“The signature of an attorney or party constitutes a certificate . . . that to the best of the signer’s knowledge, information and belief formed after reasonable inquiry it [the complaint] is well grounded in fact and is warranted by existing law . . . and that it is not interposed for any improper purpose, such as to harass . . . or needlessly increase the cost of litigation.”

From an article in the Arizona Bar’s June 2005 Arizona Attorney magazine, former Chair of the Disciplinary Commission of the Arizona Supreme Court, David Dodge, cautioned attorneys about being held liable for breach of fiduciary duties to the beneficiaries in a fiduciary relationship. For HOA related matters, it means that the HOA attorney may be held liable for aiding and abetting a breach of fiduciary duties by the HOA board.

For more information, read the paper on Derivative Fiduciary Actions.

We are a nation not of `city-states' nor HOAs, but of States

A little while ago I asked, “Did they [the Founding Fathers] intend to permit private contractual governments that do not explicitly subject themselves to the US Constitution [and amendments, including the 14th Amendment], as they required of the 13 colonies?”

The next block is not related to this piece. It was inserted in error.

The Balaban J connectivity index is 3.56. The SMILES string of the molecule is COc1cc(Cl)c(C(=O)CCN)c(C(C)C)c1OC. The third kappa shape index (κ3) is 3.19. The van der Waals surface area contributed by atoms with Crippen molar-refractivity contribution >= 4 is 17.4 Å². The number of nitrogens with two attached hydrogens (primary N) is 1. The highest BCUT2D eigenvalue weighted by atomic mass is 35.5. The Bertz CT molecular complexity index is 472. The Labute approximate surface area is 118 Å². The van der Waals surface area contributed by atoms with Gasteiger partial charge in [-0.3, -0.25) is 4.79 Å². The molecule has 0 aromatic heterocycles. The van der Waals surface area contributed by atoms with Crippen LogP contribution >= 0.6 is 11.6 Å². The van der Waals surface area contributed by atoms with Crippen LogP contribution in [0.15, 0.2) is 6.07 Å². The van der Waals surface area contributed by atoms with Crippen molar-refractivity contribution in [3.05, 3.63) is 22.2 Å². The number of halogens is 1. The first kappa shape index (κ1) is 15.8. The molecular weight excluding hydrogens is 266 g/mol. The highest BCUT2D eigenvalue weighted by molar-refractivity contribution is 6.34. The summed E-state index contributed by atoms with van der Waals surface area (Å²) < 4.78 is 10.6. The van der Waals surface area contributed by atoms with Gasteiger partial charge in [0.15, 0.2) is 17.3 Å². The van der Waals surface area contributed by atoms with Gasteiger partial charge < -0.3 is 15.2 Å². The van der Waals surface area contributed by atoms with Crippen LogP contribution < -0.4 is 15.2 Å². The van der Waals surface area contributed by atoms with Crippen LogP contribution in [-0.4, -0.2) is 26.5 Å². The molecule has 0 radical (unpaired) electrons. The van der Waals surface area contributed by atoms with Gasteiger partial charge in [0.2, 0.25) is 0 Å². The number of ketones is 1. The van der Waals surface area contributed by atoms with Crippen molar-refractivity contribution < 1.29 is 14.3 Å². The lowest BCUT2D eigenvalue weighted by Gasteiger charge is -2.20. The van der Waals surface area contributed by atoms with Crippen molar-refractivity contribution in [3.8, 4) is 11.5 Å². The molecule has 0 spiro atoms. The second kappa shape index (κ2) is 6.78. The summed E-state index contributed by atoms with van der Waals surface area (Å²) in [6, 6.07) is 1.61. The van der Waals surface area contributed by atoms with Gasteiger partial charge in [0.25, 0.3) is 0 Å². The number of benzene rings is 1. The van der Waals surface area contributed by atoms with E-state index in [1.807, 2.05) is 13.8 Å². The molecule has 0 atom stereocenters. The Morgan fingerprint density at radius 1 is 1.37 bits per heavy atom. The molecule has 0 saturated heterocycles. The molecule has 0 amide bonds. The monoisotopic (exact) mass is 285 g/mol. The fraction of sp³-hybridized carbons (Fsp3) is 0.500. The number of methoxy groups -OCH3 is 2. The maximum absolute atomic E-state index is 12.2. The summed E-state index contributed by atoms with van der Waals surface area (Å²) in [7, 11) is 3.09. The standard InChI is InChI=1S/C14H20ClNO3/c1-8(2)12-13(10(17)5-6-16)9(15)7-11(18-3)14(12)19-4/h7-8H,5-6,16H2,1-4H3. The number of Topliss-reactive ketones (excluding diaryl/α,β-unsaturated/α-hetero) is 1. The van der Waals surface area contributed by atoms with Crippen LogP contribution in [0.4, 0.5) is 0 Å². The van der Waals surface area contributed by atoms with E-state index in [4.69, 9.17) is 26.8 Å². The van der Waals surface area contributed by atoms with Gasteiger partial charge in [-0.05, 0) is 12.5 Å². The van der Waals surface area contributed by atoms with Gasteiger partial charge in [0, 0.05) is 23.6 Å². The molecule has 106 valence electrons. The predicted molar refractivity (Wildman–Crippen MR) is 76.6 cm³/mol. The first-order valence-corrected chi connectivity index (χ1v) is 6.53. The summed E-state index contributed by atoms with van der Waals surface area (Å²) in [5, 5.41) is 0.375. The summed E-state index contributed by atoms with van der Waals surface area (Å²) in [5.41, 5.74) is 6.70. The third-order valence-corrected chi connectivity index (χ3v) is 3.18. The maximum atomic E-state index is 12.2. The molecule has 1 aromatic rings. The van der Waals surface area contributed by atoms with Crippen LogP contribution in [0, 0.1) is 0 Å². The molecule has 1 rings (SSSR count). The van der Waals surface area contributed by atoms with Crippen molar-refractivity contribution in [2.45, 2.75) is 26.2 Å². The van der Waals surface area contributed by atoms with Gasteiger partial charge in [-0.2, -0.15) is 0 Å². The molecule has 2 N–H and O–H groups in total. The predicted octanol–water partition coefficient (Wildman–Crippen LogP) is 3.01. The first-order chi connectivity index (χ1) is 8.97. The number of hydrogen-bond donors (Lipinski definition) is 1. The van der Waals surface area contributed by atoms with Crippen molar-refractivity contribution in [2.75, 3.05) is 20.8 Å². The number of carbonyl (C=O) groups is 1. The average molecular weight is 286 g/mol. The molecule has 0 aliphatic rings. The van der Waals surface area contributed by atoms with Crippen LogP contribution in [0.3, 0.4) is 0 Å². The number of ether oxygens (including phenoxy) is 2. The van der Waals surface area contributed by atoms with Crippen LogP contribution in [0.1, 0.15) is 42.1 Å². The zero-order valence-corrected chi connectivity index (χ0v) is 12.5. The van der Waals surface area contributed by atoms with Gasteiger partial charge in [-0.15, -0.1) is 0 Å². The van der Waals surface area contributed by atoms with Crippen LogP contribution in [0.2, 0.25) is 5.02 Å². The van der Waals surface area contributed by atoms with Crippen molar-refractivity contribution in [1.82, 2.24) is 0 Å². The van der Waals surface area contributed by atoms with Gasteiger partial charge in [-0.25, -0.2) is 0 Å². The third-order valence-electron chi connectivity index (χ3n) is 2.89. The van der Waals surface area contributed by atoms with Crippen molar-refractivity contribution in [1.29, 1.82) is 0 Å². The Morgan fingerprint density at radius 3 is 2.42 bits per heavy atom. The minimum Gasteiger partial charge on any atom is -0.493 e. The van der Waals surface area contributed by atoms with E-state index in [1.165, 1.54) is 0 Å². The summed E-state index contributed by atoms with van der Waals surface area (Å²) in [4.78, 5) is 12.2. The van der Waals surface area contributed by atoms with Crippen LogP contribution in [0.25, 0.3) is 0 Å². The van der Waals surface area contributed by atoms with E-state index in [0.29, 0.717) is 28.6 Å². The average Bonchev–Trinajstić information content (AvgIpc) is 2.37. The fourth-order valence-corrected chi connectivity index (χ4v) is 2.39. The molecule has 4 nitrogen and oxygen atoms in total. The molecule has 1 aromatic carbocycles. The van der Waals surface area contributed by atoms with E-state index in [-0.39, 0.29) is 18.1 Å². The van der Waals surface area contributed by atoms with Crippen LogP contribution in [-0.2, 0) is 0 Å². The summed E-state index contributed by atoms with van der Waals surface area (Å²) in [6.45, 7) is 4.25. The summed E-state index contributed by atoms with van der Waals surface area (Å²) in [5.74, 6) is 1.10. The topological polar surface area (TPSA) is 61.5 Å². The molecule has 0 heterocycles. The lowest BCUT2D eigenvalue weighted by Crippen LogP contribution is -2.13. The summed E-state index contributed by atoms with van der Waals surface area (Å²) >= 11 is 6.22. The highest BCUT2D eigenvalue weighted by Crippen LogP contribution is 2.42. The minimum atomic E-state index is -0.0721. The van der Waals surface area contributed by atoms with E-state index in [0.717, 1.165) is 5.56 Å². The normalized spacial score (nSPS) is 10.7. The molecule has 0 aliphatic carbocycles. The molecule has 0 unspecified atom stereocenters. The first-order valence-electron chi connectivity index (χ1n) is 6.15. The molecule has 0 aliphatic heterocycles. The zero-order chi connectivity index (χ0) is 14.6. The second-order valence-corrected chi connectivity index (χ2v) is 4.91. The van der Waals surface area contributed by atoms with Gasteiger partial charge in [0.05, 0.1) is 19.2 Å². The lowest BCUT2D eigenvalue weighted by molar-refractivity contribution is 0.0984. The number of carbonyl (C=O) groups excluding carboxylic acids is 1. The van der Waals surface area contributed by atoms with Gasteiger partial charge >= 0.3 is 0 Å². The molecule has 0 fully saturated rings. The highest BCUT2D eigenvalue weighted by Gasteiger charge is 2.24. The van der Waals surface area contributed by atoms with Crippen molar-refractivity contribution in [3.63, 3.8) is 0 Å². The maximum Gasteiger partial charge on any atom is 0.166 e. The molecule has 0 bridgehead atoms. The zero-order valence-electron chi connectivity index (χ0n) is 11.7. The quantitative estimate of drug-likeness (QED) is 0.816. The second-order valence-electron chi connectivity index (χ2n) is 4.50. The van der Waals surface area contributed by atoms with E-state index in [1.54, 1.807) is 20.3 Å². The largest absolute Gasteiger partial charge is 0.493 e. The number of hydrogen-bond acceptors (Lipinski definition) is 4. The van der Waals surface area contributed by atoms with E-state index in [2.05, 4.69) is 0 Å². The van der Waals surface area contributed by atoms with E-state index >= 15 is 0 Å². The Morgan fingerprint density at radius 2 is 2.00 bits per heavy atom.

One answer that I found says:

“We are a nation not of `city-states’ but of States.” So said the US Court of Appeals, 630 F.2d, at 717, cited in COMMUNITY COMMUNICATIONS CO., v. BOULDER, 455 U.S. 40 (1982)

Case Background:
“Home Rule” chartered Boulder, CO argues that it’s not subject to federal laws, in particular, the Sherman Anti-trust Act. The USSC said that yes indeed they were. There are issues of authority and powers of municipal corporations, raising the question of regulation and control of privately chartered HOA corporations.

Case Summary: